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How The Nerds Made VE Day Possible

By / 05.08.14

Nearly seven decades ago, victory was declared in Europe against the Nazis. And it was a hard-fought battle, but one made substantially easier by the rise of the nerd. In fact, much of the war was arguably building towards the triumph of a handful of nerds over the German Army, thanks to their superior control of information.

All Brawn, No Brains

On paper, the German army was supposedly superior. Hitler had solved Germany’s economic problems by basically spending enormous amounts of money on the military, largely by forcing companies to accept Mefo bills, which were government IOUs. As a result, he had troops, tanks, and everything you generally need to invade countries and act like a vicious dictator.

But from the start, the Nazis were terrible at collecting and applying the intelligence they needed to use those tools effectively. As we all know, the Germans had absolute faith in the Enigma, and they really shouldn’t have. Truthfully, right from the start, the Axis stunk at keeping secrets; the Japanese codes were equally quickly broken, and essentially, everything the Axis said to each other was decoded.

The modern computer has its roots in those code-breaking efforts. Unlike the Germans, who were competing with each other to break codes and duplicated effort constantly, the Allies formed an efficient code-breaking system that essentially saw the greatest minds Germany had driven off turn around and pluck its secrets from the air.

Bletchley Park is famous, of course, but it’s only half of the equation. The other half essentially boils down to the Twenty Committee, who ensured the Germans never got a single accurate report, and used fussy attention to detail and planning to pave the way for the troops.

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A Lack Of Intelligence

Britain’s Twenty Committee was so named because of the Roman numeral for twenty: The double-cross. Essentially the plan was, right from the start, to turn any German spy into a double agent. Keep in mind, the British knew exactly where spies were showing up: The Germans were happy to tell them in code.

And truthfully, most of the German “agents” were using their job as an excuse to flee the country, or were even anti-Nazi and were trying to trick the Reich into paying them to sell Hitler up the river. Two members of the Double Cross system literally walked into a Scottish police station with all their gear minutes after arriving to surrender. Another, code-named Garbo, was possibly the greatest scam artist of all time: Juan Pujol Garcia hated the Nazis so much he was feeding them BS freelance before the British realized what he was up to and hired him.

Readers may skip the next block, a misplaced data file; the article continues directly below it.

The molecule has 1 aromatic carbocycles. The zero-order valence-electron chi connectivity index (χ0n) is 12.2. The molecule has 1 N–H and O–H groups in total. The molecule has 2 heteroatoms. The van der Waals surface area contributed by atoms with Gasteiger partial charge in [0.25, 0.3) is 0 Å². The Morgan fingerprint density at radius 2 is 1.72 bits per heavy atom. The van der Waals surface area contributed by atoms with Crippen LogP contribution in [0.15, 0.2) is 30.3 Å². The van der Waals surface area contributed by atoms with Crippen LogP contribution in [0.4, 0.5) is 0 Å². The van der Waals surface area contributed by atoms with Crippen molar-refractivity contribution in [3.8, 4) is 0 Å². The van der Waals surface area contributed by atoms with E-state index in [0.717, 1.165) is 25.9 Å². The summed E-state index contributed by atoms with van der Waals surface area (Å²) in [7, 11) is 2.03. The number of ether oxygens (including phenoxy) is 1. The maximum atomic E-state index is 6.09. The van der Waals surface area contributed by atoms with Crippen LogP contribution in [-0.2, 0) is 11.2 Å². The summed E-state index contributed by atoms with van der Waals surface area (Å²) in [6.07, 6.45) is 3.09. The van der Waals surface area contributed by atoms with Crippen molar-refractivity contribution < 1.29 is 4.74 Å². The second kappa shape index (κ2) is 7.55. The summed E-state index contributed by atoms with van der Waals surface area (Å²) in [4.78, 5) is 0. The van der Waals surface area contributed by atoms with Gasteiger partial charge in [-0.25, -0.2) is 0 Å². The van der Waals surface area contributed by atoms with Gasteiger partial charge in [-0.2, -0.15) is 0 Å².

The system was so effective that the British and Americans were able to feed the Germans any information they wanted. So they did what all nerds do when given the ability to fool people absolutely: They started pulling pranks.

Making Mincemeat

Really, the sheer ability the Allied department of code-breaking nerds and fussy detail-oriented to screw with the heads of the German Wehrmacht can be summed up in two infamous operations: Operation Mincemeat and Operation Bodyguard.

Mincemeat and Bodyguard were essentially the cleverest disinformation campaigns ever attempted. Mincemeat was made famous from The Man Who Never Was, and it’s something of an achievement in attention to detail. A homeless man who committed suicide was turned into Major William Martin, and the “secret” documents on his person convinced the Nazis that it was Greece that was going to be invaded.

It was really Sicily, in a crippling defeat that drove the Axis off the island and began the retaking of Europe. But Mincemeat was just a dry run for the most elaborate stunt of the war: Fooling the Germans into being in the wrong place at the wrong time on D-Day… and making them stay there.

The Right Protection

Operation Bodyguard was a combination of a number of plans that verged on the ridiculous. Using their operational understanding of Germany, the British and Americans did everything from convince the Germans General Montgomery was elsewhere using an impersonator to Operation Fortitude, which created an entire, fake, part of the United States Army, right down to using inflatable tanks.

Bodyguard was a masterpiece of planning and disinformation. As we all know, it worked: They kept German forces at bay long enough to win Normandy and keep pushing forward.

A War Of Information

There were a lot of reasons the Axis was going to lose World War II. But the nerds were a key part of ensuring that as awful as the war was, it didn’t drag on even longer. By cracking the codes and using that information, VE Day was made possible as much by the guys building the computers as the troops on the ground.

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TAGScomputingcounterintelligenceNerdsspyingVE Day

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